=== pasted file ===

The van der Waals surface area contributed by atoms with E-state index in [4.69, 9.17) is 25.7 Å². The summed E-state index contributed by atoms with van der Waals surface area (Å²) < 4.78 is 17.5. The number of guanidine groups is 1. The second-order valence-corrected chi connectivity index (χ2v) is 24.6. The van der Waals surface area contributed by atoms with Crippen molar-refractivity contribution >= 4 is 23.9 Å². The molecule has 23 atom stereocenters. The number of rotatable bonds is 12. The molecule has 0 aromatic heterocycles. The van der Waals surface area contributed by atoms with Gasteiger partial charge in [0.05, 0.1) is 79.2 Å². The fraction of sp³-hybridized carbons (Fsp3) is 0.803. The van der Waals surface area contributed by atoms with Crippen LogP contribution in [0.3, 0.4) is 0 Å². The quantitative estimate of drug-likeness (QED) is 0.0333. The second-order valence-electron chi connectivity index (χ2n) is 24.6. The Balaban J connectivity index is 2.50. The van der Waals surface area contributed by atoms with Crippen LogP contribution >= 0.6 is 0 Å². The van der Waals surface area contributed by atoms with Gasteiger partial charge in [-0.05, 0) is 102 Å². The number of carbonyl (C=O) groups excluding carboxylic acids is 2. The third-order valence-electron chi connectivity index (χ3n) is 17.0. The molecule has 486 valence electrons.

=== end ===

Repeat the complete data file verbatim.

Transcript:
The van der Waals surface area contributed by atoms with E-state index in [4.69, 9.17) is 25.7 Å². The summed E-state index contributed by atoms with van der Waals surface area (Å²) < 4.78 is 17.5. The number of guanidine groups is 1. The second-order valence-corrected chi connectivity index (χ2v) is 24.6. The van der Waals surface area contributed by atoms with Crippen molar-refractivity contribution >= 4 is 23.9 Å². The molecule has 23 atom stereocenters. The number of rotatable bonds is 12. The molecule has 0 aromatic heterocycles. The van der Waals surface area contributed by atoms with Gasteiger partial charge in [0.05, 0.1) is 79.2 Å². The fraction of sp³-hybridized carbons (Fsp3) is 0.803. The van der Waals surface area contributed by atoms with Crippen LogP contribution in [0.3, 0.4) is 0 Å². The quantitative estimate of drug-likeness (QED) is 0.0333. The second-order valence-electron chi connectivity index (χ2n) is 24.6. The Balaban J connectivity index is 2.50. The van der Waals surface area contributed by atoms with Crippen LogP contribution >= 0.6 is 0 Å². The van der Waals surface area contributed by atoms with Gasteiger partial charge in [-0.05, 0) is 102 Å². The number of carbonyl (C=O) groups excluding carboxylic acids is 2. The third-order valence-electron chi connectivity index (χ3n) is 17.0. The molecule has 486 valence electrons.